18. 18. TROPES  A figure of speech in which a person, thing, or abstract quality is addressed as if present.  EXAMPLE O woe, o woeful, o woeful, o woeful day!  Substitution of a milder or less direct expression for one that is harsh or blunt.  EXAMPLE Using "passed away" for "dead.” APOSTROPHE EUPHEMISM
  19. 19. TROPES  An intentionally exaggerated figure of speech for emphasis or effect.  EXAMPLE All the perfumes of Arabia could not sweeten this little hand. (from Macbeth by William Shakespeare)  A situation or statement characterized by significant difference between what is expected or understood and what actually happens or is meant.  EXAMPLE You seem clever in that bow tie. HYPERBOLE IRONY
  20. 20. TROPES  A subtle comparison in which the author describes a person or thing using words that are not meant to be taken literally.  EXAMPLE “Time is a dressmaker specializing in alterations.” (Faith Baldwin)  A metaphor where something being compared is referred to by something closely associated with it.  EXAMPLE “Friends, Romans, countrymen, lend me your ears.” Julius Caesar, III, ii METAPHOR METONYMY
  21. 21. TROPES   A figure of speech that combines two apparently contradictory elements.  EXAMPLE Deafing silence.  A statement that seems contradictory, but is actually true.  EXAMPLE “The sun itself is the dark simulacrum and light is the shadow of God.” OXYMORON PARADOX
  22. 22. TROPES  A punning play on words which uses similar or identical phonemes for its effect.  EXAMPLE Who seeks happiness, that with six herds or more.  A roundabout way of speaking or writing. Thus using many or very long words where a few simple words, will do.  « Her olfactory system was suffering from a temporary inconvenience. » Her nose was blocked Hard times PARONOMASIA PERIPHRASIS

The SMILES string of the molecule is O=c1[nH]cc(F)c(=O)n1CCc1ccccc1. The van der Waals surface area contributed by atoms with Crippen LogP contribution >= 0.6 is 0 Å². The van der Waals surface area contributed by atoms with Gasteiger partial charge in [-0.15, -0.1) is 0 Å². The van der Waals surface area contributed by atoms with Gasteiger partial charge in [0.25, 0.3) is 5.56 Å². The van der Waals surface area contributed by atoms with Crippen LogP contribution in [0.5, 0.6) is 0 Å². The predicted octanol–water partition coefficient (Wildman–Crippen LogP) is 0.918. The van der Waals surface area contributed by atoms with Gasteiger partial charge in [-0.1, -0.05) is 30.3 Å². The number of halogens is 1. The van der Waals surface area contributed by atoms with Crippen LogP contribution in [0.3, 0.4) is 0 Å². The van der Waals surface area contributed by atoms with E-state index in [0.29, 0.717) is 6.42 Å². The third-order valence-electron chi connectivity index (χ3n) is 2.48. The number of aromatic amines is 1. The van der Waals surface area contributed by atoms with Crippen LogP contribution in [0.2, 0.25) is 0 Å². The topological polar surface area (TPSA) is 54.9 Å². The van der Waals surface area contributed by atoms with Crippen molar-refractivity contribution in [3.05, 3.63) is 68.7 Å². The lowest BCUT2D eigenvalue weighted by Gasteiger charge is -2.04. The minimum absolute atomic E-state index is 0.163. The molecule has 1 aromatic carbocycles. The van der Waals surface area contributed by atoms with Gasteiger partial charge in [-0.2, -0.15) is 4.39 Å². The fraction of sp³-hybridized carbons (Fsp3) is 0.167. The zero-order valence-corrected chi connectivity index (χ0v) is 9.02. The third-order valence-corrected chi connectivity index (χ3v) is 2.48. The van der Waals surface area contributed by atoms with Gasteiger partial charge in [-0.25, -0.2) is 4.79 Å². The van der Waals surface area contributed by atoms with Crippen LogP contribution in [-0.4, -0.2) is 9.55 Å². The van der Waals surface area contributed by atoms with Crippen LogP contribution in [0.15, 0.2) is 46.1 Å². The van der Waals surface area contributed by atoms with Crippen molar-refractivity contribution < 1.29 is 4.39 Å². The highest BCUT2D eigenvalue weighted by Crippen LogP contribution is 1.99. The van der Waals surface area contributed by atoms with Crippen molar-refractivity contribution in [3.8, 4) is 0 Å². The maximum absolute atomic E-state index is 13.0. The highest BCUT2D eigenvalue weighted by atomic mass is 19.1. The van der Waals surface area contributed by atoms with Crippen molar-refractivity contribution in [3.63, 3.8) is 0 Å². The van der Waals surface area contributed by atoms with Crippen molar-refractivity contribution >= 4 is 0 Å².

23. 23. TROPES  Nonhuman things or abstractions are represented as having human qualities.  EXAMPLE “A tree that may in summer wear a nest of robins in her hair” (from “Trees” by Joyce Kilmer)  A comparison of two things that is essentially different, usually using the words like or as.  EXAMPLE “Oh my love is like a red, red rose.” (from “A Red, Red Rose” by Robert Burns) PERSONIFICATION SIMILE
  24. 24. TROPES  Mixing sensations to appeal to more than one sense.  EXAMPLE The eye of man hath not heard, the ear of man hath not seen, man’s hand is not able to taste, his tongue, To conceive, not his heart to report, what my dream was.  The opposite of hyperbole; the deliberate presentation of something as being much less important, valuable etc. than it really is.  EXAMPLE “These figures are a bit disappointing” instead of “… are disastrous SYNAESTHESIA UNDERSTATEMENT